HMRC has reported 70,000 fewer people paying for the benefit of company car tax, another substantial fall this year.
The latest benefit-in-kind (BIK) statistics, published by HMRC on July 29 revealed 800,000 company car drivers in 2019/20, down from 870,000 the previous year.
New company car tax rates, including an initial zero percentage rate for pure electric vehicles (EVs), were introduced from April 2020, with many leasing companies suggesting this will increase the uptake in company cars, but this will not be reflected in HMRC’s figures until the next year’s data set is released.
This year's provisional figures suggest the number of employees receiving the benefit has fallen by some 160,000 in the past five years, from 960,000 in 2015/16.
The amount of company car tax collected has stayed the same at £1.75 billion, despite the dramatic decline in employees paying BIK on a company car between 2018/19 and 2019/20.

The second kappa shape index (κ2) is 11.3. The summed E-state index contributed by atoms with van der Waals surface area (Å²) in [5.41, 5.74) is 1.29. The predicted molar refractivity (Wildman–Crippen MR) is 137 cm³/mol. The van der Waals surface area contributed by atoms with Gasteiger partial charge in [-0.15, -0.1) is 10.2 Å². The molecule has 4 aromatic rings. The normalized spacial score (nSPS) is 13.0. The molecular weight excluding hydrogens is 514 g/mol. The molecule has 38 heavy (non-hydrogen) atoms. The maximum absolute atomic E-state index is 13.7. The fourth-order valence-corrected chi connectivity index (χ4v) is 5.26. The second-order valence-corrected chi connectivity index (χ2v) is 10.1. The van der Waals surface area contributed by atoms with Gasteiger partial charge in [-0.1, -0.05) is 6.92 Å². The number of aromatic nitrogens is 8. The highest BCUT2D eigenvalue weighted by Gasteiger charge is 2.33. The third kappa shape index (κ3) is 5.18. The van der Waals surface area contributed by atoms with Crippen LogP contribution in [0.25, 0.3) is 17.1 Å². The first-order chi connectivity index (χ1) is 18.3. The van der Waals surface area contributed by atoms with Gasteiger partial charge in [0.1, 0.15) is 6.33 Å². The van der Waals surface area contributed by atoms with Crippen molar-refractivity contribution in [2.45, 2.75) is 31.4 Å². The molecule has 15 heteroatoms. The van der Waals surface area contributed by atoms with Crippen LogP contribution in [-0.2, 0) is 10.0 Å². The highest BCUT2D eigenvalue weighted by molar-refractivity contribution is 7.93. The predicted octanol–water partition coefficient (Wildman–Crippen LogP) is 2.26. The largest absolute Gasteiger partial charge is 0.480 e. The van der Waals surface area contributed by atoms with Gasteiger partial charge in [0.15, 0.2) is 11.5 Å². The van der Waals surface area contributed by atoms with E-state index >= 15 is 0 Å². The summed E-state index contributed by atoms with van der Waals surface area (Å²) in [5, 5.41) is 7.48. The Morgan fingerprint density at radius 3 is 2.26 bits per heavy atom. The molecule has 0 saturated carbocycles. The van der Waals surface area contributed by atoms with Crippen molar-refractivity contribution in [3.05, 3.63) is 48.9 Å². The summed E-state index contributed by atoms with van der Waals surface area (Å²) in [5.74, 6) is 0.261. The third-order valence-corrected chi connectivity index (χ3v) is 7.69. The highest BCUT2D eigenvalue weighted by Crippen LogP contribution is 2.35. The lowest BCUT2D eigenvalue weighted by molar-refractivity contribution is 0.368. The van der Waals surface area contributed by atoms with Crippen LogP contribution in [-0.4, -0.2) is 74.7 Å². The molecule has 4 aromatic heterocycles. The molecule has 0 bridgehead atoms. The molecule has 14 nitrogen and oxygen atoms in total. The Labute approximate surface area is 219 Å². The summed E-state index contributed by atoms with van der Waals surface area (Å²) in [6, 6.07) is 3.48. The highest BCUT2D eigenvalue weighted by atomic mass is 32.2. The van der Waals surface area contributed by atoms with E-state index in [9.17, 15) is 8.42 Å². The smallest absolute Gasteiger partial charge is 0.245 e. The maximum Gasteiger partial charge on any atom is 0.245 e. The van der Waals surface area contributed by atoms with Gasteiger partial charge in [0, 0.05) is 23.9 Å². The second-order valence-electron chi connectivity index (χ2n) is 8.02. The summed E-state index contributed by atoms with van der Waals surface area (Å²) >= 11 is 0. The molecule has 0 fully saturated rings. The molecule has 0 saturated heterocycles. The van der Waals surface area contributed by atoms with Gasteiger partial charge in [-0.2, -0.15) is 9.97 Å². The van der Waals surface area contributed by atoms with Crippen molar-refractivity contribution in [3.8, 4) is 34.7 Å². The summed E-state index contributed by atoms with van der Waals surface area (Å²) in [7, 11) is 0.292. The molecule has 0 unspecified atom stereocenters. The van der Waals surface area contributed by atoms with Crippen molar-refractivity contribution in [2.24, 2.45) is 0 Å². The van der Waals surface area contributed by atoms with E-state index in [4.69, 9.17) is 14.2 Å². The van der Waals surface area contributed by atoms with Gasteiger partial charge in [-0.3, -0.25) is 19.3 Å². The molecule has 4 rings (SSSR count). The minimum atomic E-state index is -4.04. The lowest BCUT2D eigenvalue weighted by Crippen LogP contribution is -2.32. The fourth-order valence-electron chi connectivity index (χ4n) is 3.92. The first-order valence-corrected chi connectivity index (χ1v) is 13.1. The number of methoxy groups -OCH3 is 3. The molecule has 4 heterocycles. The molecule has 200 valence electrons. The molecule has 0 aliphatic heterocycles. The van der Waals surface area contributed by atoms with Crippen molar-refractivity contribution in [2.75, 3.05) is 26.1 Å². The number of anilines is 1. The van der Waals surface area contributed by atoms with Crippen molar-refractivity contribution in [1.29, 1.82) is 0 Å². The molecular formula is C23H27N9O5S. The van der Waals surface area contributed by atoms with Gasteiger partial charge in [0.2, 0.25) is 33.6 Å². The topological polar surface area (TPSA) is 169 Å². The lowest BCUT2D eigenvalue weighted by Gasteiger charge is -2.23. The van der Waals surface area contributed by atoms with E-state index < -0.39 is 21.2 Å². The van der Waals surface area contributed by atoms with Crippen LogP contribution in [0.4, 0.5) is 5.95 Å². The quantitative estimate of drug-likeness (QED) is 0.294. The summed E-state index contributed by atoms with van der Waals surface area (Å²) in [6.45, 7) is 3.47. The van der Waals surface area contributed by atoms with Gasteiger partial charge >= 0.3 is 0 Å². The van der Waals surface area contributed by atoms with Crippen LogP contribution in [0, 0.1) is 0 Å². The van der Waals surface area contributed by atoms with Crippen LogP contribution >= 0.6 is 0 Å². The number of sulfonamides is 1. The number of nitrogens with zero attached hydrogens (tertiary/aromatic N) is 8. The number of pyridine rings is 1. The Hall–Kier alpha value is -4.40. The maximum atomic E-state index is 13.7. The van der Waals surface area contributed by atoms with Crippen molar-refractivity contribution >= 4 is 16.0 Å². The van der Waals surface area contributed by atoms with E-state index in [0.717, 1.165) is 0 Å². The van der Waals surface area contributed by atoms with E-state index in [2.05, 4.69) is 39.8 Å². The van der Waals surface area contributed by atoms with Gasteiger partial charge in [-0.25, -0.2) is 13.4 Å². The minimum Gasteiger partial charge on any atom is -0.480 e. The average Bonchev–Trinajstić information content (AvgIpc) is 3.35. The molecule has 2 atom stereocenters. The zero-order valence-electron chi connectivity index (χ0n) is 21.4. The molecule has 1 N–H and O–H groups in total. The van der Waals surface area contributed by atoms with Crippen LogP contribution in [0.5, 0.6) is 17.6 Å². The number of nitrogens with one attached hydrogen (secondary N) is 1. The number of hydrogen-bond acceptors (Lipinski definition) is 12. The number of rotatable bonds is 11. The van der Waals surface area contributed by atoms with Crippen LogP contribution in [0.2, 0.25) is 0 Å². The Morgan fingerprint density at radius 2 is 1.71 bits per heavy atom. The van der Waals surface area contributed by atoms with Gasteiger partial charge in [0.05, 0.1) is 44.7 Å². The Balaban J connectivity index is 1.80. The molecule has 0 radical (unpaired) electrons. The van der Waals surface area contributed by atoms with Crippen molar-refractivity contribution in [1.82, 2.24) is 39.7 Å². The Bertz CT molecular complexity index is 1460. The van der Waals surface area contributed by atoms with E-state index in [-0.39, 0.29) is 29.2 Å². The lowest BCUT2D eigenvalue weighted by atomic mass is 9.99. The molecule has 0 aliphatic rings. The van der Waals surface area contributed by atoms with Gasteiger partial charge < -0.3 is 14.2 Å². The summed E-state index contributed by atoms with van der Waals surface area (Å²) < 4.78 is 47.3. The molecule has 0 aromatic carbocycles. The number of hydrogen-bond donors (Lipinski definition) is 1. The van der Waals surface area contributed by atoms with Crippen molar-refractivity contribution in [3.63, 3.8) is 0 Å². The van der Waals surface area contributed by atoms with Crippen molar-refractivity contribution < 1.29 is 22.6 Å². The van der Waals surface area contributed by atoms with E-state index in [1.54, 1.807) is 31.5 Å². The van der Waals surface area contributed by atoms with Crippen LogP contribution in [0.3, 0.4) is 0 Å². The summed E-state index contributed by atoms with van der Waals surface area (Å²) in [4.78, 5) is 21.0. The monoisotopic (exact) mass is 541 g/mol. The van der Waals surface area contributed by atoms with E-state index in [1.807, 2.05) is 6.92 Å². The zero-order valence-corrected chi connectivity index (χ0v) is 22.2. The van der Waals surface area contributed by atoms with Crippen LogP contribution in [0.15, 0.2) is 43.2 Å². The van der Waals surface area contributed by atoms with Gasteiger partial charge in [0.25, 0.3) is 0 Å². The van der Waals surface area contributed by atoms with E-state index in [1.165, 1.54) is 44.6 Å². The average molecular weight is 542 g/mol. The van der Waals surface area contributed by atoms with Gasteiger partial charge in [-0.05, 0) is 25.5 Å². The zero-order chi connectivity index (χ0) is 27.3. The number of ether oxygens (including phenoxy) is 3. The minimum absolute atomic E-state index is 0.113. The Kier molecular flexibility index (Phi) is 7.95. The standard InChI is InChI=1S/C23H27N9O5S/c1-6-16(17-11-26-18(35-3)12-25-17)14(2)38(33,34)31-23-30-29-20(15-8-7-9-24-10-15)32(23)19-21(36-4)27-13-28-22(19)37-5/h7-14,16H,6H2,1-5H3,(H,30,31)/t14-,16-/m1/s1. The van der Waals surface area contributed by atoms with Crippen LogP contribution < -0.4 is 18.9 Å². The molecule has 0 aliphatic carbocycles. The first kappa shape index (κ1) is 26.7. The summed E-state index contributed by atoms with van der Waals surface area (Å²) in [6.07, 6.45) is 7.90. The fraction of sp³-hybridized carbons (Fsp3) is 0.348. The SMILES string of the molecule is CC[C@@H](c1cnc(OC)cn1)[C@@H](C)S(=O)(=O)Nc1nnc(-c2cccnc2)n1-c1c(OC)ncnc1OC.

National Insurance Contributions (NICs) have increased, however tax now stands at £750 million in 2019/20 compared to £730m in 2018/19.
In a similar situation to September 2020, when company car drivers dropped 30,000 year-on-year, the reduction in company cars seen over the past few years coincides with the introduction of voluntary payrolling.
HMRC says that part of the reduction is due to employers moving from submitting P11D returns to collecting tax on company cars through payroll.
In 2016/17, employers were not able or required to submit more detailed information about company cars when collecting tax on this benefit through voluntary payrolling.
HMRC promised to rectify the situation when, the following tax year, employers payrolling car benefit were able to provide more detailed data about the cars being provided.
Despite reporting becoming mandatory in 2018/19 HMRC says suggests that “significant numbers” were not reported in all three years.
Recently the number of reported company car users has fallen to 900,000 in 2017/2018 and then to 870,000 in 2018/2019.
Provisional figures show a further fall to 800,000 in 2019/20, with HMRC suggesting that there is likely to be a substantial number of individuals in these years who received company car benefit that (while taxed at payroll) was not properly reported.